Because of a typographical error, the name of a Prince George's County sheriff Department official was incorrectly spelled in a story appearing in yesterday's editions of the Washington Post. The correct name is Lt. Carl Yowell.

The job if sheriff, glamorized in tales of the Old West, is limited in a place like Prince George's County these days to running the jail, serving warrants and guarding courtrooms.

Don Edward Ansell, who has been the elected sheriff of Prince George's for the past seven years, has found other rewards in the job, the likes of which Marshall Dillon probably never dreamed.

Ansell has used county money to pay for most of his college education and his government-paid secretary has typed some of his term papers. Several of his deputies - working on county time, according to some of them - helped lay sod in his yard and pour cement in his backyard pool.

Many of Ansell's 260 deputies say they campaigned for his re-election in 1974 on county using county cars, with Ansell's knowledge and encouragement. Since then, the deputies say, they have been asked to attend and contribute money for two dinners in his honor and a third honoring a "deputy of the year," with no public financial accounting for any of the events. Some of the money wewnt into Ansell's own pocket, according to Ansell.

Until recently, according to more than two-dozen present members of his department, Ansell has successfully kept their loyalty through job scheduling and assignments. Those out of favor, they say, have faced specious trial board charges as well as unpleasant shifts and duties.

Ansell says he has done nothing wrong or illegal in his public career and attributes the current deputy backlash solely to his pending proposal for a separate county corrections department, which he hopes to head. He is being criticized now, he insisted during a two-hour interview with The Washington Post last week, by a large contigent of deputies who are more interested in being gun-totting cops than concerned correctional officers.

Ansell's law enforcement career, after his graduation from Washington's Coolidge High School, began with 10 years as a Maryland State Trooper, continued as a private investigator specializing in repossessing cars, and carried him into the sheriff's office. in 1970.

Ansell's statutory salary rose from $18,000 to $25,000 a year in 1975.He also has a $2,500 expense account and full-time use of a county car. The only other apparent family income in recent years has been his wife's part-time occupation as a school bus driver, accounting for $400 in 1976, Ansell said.

Nonetheless, Ansell has managed to accumulate the material, if mortgage, symbols of success. In the driveway of his split-level in the Brookwood section south of Upper Malboro, next to the family station wagon, is parked an 18-foot cabin cruiser costing $7,000. His fence-in backyard contains the pool costing $9,700, according to the county building permit.

He also owns camp site in Luray, Va., and he sends his three children to the Clinton Christian School, at a combined total anual cost of $2,800. "We don't have any money left over, very simply," Ansell said lst week.

His gross income received a boost in June 1975, when nearly 500 "Friends of Sheriff Don Ansell" jammed VFW Post 961g in Suitland Road in Morningside for what Ansell says was a surprise "testimonial" organized principally by Enid Smith and Guy Williams, two of his three appointed assistant sheriffs. Both were present during last week's interview.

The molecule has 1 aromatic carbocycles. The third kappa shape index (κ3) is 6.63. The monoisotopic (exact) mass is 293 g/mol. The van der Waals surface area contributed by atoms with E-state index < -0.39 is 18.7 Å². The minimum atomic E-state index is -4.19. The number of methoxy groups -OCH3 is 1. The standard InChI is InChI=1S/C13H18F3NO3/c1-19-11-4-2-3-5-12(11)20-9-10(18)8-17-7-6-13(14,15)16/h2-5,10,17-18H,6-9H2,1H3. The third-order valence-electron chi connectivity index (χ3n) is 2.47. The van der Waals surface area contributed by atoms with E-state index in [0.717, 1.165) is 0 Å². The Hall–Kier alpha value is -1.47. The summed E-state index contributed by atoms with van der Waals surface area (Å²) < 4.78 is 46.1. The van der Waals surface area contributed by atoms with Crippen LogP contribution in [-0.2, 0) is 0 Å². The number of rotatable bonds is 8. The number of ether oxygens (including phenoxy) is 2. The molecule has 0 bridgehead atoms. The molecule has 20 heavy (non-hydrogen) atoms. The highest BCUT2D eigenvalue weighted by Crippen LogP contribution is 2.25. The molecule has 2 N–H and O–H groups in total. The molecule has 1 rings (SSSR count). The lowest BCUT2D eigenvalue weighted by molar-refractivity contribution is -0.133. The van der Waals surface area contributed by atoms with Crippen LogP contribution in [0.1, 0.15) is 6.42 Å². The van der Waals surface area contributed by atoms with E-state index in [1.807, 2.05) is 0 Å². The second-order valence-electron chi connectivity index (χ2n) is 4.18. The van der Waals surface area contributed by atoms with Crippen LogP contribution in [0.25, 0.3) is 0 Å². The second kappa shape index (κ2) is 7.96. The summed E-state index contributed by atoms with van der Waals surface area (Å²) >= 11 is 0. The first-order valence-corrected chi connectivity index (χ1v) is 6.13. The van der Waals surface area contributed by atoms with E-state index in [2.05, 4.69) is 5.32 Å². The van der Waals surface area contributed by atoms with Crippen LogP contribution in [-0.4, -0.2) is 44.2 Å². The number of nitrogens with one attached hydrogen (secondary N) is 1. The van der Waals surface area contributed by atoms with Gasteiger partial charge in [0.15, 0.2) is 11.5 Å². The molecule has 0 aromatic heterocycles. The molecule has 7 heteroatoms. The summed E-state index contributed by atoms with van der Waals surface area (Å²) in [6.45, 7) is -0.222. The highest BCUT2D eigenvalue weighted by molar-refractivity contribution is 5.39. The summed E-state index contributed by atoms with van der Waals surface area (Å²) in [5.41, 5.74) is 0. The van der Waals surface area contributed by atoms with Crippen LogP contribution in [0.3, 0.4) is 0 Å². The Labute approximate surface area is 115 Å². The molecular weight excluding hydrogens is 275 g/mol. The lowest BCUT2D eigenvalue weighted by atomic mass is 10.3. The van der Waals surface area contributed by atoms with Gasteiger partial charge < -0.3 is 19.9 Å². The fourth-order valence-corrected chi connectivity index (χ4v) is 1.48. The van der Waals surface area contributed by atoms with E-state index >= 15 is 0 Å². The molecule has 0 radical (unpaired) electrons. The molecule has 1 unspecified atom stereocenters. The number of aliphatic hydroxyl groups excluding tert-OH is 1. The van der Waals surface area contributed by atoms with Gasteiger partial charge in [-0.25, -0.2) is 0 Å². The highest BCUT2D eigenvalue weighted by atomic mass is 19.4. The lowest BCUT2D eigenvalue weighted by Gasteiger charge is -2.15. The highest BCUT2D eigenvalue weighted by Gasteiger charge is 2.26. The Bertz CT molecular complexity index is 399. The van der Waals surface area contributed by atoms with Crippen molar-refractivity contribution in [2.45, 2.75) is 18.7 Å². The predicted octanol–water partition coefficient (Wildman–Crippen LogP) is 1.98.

Ansell reported $4,380 from that affair as "miscellaneous" personal income on his 1975 tax return, although he said he used some of that money (about $500 to $700 to pay expense such as food and rental cost for the testimonial.

"I wouldn't have known about it (the testimonial) until it was in full force it I hadn't gotten a call from a (state) senator," Ansell said. "There was an agreement that the only fund raisers would ne party fundraisers where everybody would agree to it. That's why he (the senator) was calling and asking what was going on. I didn't know what he was talking about. I stopped the sale of tickets at that point."

For $10 a ticket, those politicians, businessmen and deputies attending listened to jukebox music, and paid extra for drinks. Beef, ham and cheese was prepared for 500 people from Fairfields Farm Kitchen, a subsidiary of Marriot Corporation, at a substantially reduced cost.

Two months later, about 500 deputies and their dates attended a $50-a-couple "Sheriff's Greek Dinner" in Marlow Heights at Rector's Restaurant, whose owner is a close friend of the sheriff.

"It was nothing more than a large get together," Ansell said, with $300 left over paying for door prizes. Complains a former deputy who attended, He (Ansell) wanted to thank all deputies who worked for him, and we all had to pay $50 to have him say thanks."

The arrangements for another event, the deputy-of-the-year banquet last September at the Sheraton-Lanham, remain somewhat of a mystery. Ansell last week refused to account for it with documents except "to a grand jury." He said there were 200 crashers and he personally losts $600 on the event, "the last function I'll have for them."

A sales office employee at the hotel could not locate the contract for the event. General manager Robert O'Niell refused to discuss it. "We made arrangements through the sheriff," he said. Ansell said the hall rental cost $1,000. "You can check the Sheraton on that," he said.

Food for 500 people again come from Fairfield's Farms, at a discounted price of $734, according to the Marriott spokesman. Ansell and his aides established no special account to handle payments, and the personal check used to pay for the food bounced.